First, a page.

Title:
ANALYSIS OF POLYPEPTIDE PRODUCTION
Kind Code:
A1


Abstract:
The present invention is directed to methods of evaluating a process to produce a polypeptide preparation or evaluating an element of a process to produce a polypeptide preparation. The methods comprise providing a sample comprising the polypeptide, wherein the sample has not been subjected to affinity chromatography, and subjecting the sample to liquid chromatography. The sample may be a process bioreactor sample. The methods of the invention may be used to determine a value of a characteristic of the sample. The methods of the invention provide a real time or near real-time information regarding the process to produce a polypeptide.



Inventors:
Mccellan, Joseph Edward (Weston, MA, US)
Rouse, Jason Craig (Londonderry, NH, US)
Lieske, Jason Eric (Kinston, NH, US)
Zadei, Javad M. (Bedford, NH, US)
Application Number:
12/182473
Publication Date:
02/05/2009
Filing Date:
07/30/2008
Assignee:
Wyeth (Madison, NJ, US)
Primary Class:
International Classes:
C12Q1/02
View Patent Images:
Related US Applications:



Primary Examiner:
SHEN, BIN
Attorney, Agent or Firm:
Pfizer Inc. (New York, NY, US)
Claims:
What is claimed:

1. A method of evaluating a process to produce a polypeptide preparation or evaluating an element of a process of producing a polypeptide preparation, the method comprising: providing a cell culture sample or a process bioreactor sample comprising a polypeptide, wherein the cell culture sample or the process bioreactor sample has not been subjected to affinity chromatography, and subjecting the cell culture sample or process bioreactor sample to a reverse-phase liquid chromatography, a size exclusion liquid chromatography, a normal-phase liquid chromatography, a hydrophobic interaction liquid chromatography, or an anion exchange liquid chromatography to determine the absence, presence, value or amount of a process characteristic in the sample, thereby evaluating the process or element of the process of producing a polypeptide preparation.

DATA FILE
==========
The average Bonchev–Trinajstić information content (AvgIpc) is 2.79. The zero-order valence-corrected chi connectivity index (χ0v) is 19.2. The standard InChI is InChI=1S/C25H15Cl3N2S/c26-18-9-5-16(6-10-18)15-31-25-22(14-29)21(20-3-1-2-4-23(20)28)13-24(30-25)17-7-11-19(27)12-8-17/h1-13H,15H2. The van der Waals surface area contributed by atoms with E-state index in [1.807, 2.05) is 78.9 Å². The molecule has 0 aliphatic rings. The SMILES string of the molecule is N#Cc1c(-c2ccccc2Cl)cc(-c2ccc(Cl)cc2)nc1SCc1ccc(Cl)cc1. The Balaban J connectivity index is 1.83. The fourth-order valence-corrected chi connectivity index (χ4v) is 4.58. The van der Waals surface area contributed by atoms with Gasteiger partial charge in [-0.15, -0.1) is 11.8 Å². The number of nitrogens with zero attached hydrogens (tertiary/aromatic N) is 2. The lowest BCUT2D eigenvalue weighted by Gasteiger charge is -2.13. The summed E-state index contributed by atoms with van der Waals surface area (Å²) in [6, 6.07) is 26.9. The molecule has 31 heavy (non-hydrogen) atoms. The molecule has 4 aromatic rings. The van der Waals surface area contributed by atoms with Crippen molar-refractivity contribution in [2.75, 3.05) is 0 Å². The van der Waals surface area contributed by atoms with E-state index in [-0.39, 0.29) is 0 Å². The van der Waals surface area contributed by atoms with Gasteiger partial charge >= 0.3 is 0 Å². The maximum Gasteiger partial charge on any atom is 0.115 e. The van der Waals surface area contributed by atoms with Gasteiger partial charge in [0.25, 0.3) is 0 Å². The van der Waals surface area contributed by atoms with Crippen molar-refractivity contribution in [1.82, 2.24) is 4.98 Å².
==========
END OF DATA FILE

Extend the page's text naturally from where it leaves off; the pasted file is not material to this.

2. A method of evaluating a process to produce a polypeptide preparation or evaluating an element of a process of producing a polypeptide preparation, the method comprising: providing a cell culture sample or a process bioreactor sample comprising a polypeptide, wherein the cell culture sample or the process bioreactor sample has not been subjected to affinity chromatography, subjecting the cell culture sample or process bioreactor sample to a liquid chromatography capable of detecting a process characteristic present in the cell culture sample or process bioreactor sample at a concentration of at least 0.007 μg/μL to determine the absence, presence, value or amount of a process characteristic in the sample, thereby evaluating the process or element of the process of producing a polypeptide preparation.

3. The method of claim 1 or 2, further comprising providing a determination of whether the value determined for the process characteristic meets a preselected criteria.

4. The method of claim 1, wherein the element being evaluated is a culture process selected from pH, feeding condition, osmolarity, carbon dioxide level, shear force, agitation rate, temperature, oxidation, cell density, seeding density, timing, and sparge rate.

5. The method of claim 1, wherein the polypeptide preparation is a recombinant polypeptide preparation.

6. The method of claim 3, wherein the process characteristic is present in a preselected range.

7. The method of claim 1, wherein the method provides real time or near real time analysis of the sample.